The human development, social and business case for the need in a greater consideration and investment in mental health has not only been made but is being heavily witnessed.

In the interest of building a greater society, the focus must be on making us healthier and happier, along with creating a more resilient and highly productive workforce. To achieve this the welfare of people’s mental and physical health needs to be on an equal footing. This requires significant and structured investment.

The UK Government has recognised this in its recent funding and made mental health more of a priority in 2011 with its new strategy of “no health without mental health”. In 2012 it was made a legal responsibility for the NHS to maintain an equal commitment and level of care for both mental and physical health by 2020.

We can see how businesses, organizations and individuals are beginning to recognise and implement strategies to support Mental Health and Wellbeing. This progression is essential for positive and engaged cultures, which promote strong and lasting growth.

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What does it Take to Achieve a Greater Mental Health Transformation?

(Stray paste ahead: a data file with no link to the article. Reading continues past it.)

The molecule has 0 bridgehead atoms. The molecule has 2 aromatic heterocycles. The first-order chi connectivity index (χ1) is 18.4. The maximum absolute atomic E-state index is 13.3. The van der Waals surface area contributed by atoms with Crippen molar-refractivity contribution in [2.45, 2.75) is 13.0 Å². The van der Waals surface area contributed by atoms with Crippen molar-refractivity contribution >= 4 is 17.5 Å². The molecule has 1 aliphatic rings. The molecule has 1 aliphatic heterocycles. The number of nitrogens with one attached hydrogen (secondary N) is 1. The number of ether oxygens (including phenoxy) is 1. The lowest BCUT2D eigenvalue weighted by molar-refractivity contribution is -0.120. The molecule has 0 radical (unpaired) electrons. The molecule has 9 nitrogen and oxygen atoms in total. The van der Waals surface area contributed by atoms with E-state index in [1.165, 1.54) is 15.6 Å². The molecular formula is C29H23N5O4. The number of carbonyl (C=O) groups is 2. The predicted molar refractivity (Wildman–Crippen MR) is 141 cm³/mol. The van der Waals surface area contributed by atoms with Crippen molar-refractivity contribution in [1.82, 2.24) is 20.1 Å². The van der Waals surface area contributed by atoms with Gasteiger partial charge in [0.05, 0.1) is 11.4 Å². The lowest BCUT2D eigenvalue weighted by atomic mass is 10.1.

We are now talking more openly about our mental health issues and challenging the stigma.

The developments of an increasingly more positive perspective on mental health are encouraging, nevertheless, a much larger transformation is necessary.

We now require the implementation of more adequately funded support services and effective collaborative, long-term strategies involving the tacking of the deep-rooted stigma, negative stereotypes and discrimination associated with mental illness. These are all necessary if we are to create a more open, accepting, safer, supportive and inclusive society, in which people and workplaces can benefit and thrive

10 factors for the Creation of a Mentally Healthier Culture